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This article is about the Japanese god of Thunder. For the Final Fantasy character, see Characters of Final Fantasy VIII § Raijin.
Wooden sculpture of Raijin located at the Hawaii Shingon Mission

Raijin (雷神?) is a god of lightning, thunder[1] and storms in the Shinto religion and in Japanese mythology.

His name is derived from the Japanese words rai (?, "thunder") and "god" or "kami" ( shin?). He is typically depicted as a demon-looking spirit beating drums to create thunder, usually with the symbol tomoe drawn on the drums. He is also known by the following names:

  • Yakusa no ikazuchi no kami: Yakusa (八, eight) and ikazuchi (雷, thunder) and kami (神, spirit or deity)
  • Kaminari-sama: kaminari (雷, kaminari, thunder) and -sama (様, a Japanese honorific meaning "master")
  • Raiden-sama: rai (雷, thunder), den (電, lightning), and -sama (, master)
  • Narukami: naru (鳴, thundering/rolling) and kami (神, spirit or deity)


Raijin was created by the divine pair Izanami and Izanagi after the creation of Japan. There is a legend which says the eight lightning gods were charged with protection of the Dharma by the Buddha. This kind of syncretism is not unusual in Japan, even after the Buddha-kami separation order.

In Japanese culture[edit]

Fūjin-raijin-zu by Tawaraya Sōtatsu, with Raijin shown on the left and Fūjin right.

Some Japanese parents tell their children to hide their belly buttons (or navels) during thunderstorms. This is due to a folk belief that Raijin is sometimes credited with eating the navels or abdomen of children, and in the event of thunder, parents traditionally tell their children to hide their navels so that they are not taken away. Raijin's companion is the demon Raiju. In Japanese art, the deity is known to challenge Fūjin, the wind god.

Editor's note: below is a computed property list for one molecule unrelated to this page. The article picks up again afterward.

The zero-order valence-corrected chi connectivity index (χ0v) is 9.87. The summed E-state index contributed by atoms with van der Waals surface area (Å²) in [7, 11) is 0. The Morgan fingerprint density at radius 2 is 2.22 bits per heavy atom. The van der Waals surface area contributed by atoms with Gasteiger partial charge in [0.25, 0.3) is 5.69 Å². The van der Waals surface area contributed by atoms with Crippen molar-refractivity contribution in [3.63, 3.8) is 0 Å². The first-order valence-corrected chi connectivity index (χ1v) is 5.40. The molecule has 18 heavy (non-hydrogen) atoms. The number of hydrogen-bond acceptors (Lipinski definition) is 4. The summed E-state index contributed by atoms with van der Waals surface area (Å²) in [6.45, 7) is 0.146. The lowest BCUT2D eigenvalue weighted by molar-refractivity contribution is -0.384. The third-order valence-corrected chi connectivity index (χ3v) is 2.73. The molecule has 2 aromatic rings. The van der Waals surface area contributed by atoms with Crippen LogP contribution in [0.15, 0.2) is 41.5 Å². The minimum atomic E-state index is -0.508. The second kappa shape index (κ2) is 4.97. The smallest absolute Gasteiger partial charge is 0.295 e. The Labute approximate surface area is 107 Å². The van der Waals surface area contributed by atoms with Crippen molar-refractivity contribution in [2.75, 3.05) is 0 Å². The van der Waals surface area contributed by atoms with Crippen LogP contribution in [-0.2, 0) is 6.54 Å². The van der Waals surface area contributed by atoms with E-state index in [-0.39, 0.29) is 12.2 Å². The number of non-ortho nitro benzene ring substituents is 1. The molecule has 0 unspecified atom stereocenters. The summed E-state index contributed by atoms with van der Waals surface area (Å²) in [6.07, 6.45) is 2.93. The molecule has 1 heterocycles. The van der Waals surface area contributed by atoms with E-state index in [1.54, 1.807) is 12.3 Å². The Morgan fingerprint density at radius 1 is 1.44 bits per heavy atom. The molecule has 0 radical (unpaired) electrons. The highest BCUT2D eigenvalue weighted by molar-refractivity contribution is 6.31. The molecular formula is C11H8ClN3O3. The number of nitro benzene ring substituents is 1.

Popular culture[edit]

In Western culture, Raijin is usually known as Raiden (rai (雷, thunder) + den (電, lightning)), and depicted as a tall monk wearing a large straw hat (these hats are used widely throughout Asia to keep off rain), with the power to create storms, thunder, and lightning. The first use of this archetype was an appearance with other Eastern elemental gods in the 1986 film Big Trouble in Little China, though Lei Gong, a similar Chinese god, might have influenced the character in the film.

An adaptation of Raiden appeared in the 1992 fighting game Mortal Kombat. According to Mortal Kombat game designer Ed Boon he is directly influenced by the character in Big Trouble In Little China.

In Hideo Kojima's video game franchise Metal Gear, a character named Jack, codename Raiden, possesses extraordinary abilities, using a katana as his weapon and, later, uses lightning.

In the video game Ōkami, a ghost named Raiden makes a minor appearance. He has a lightning bolt on his head and is a source of lightning for Amaterasu.

In the video game Final Fantasy 8 two antagonists are named Raijin and Fujin and they use lightning and Wind based attacks respectively.